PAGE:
President Obama spoke in D.C. yesterday at the Martin Luther King, Jr. memorial dedication, and if you missed the remarks, they’re well worth watching.
Obama’s speech was a fitting tribute to Dr. King and his legacy, but watching the dedication, it seemed the president was drawing some subtle parallels — or perhaps not-so-subtle parallels — between those who complained about the pace of progress a half-century ago, and those who do the same today. “Progress,” the president explained, “was hard.”
“We forget now, but during his life, Dr. King wasn’t always considered a unifying figure. Even after rising to prominence, even after winning the Nobel Peace Prize, Dr. King was vilified by many, denounced as a rabble rouser and an agitator, a communist and a radical. He was even attacked by his own people, by those who felt he was going too fast or those who felt he was going too slow; by those who felt he shouldn’t meddle in issues like the Vietnam War or the rights of union workers. We know from his own testimony the doubts and the pain this caused him, and that the controversy that would swirl around his actions would last until the fateful day he died.
“I raise all this because nearly 50 years after the March on Washington, our work, Dr. King’s work, is not yet complete. We gather here at a moment of great challenge and great change. In the first decade of this new century, we have been tested by war and by tragedy; by an economic crisis and its aftermath that has left millions out of work, and poverty on the rise, and millions more just struggling to get by. Indeed, even before this crisis struck, we had endured a decade of rising inequality and stagnant wages. In too many troubled neighborhoods across the country, the conditions of our poorest citizens appear little changed from what existed 50 years ago — neighborhoods with underfunded schools and broken-down slums, inadequate health care, constant violence, neighborhoods in which too many young people grow up with little hope and few prospects for the future.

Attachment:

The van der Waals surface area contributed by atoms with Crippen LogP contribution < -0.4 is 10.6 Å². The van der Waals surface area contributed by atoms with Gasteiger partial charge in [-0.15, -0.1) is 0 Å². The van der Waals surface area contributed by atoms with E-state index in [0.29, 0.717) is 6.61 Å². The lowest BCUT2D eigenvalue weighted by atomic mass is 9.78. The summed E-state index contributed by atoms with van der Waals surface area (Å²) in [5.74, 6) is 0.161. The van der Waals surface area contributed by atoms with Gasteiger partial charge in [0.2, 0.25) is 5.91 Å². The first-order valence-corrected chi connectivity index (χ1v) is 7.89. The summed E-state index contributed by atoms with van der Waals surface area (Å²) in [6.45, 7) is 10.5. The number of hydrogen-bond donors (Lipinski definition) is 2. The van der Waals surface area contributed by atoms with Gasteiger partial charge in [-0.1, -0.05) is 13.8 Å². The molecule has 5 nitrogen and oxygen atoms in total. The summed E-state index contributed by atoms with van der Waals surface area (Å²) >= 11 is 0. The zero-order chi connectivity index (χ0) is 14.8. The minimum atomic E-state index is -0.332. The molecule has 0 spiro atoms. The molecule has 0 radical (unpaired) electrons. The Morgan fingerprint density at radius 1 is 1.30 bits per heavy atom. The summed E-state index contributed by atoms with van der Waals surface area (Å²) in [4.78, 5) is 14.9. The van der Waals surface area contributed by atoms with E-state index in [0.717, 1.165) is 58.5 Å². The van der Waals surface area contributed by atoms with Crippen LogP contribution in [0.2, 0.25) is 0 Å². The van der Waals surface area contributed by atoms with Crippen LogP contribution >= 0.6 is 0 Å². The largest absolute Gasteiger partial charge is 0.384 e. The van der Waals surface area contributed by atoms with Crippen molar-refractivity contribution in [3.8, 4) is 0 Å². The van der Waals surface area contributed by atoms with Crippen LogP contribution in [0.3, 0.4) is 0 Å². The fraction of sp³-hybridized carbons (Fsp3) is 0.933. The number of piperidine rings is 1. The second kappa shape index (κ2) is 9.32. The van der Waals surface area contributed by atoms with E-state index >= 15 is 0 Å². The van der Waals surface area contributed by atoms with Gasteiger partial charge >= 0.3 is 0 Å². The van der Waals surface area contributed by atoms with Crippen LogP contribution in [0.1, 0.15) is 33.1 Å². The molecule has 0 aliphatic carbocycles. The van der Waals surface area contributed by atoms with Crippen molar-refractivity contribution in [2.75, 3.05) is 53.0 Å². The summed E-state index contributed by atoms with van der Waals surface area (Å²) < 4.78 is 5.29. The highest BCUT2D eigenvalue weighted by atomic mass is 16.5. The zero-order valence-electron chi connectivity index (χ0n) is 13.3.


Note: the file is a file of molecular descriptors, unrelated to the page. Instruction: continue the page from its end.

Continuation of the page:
“Our work is not done. And so on this day, in which we celebrate a man and a movement that did so much for this country, let us draw strength from those earlier struggles. First and foremost, let us remember that change has never been quick. Change has never been simple, or without controversy. Change depends on persistence. Change requires determination.”
Perhaps the parallels were unintentional, and I wasn’t supposed to notice them, but hearing Obama talk about the pace of change, recall the criticism King faced from his own allies, and emphasize the importance of persistence to achieve meaningful progress, it occurred to me this is a message the president probably hopes those who supported him in 2008 keep in mind in advance of 2012.
Postscript: Obama added, by the way, “As was true 50 years ago, as has been true throughout human history, those with power and privilege will often decry any call for change as ‘divisive.’ They’ll say any challenge to the existing arrangements are unwise and destabilizing.’” If the change parallels were a subtle message to the left, I’m inclined to think this was a hint to the right and the political establishment.
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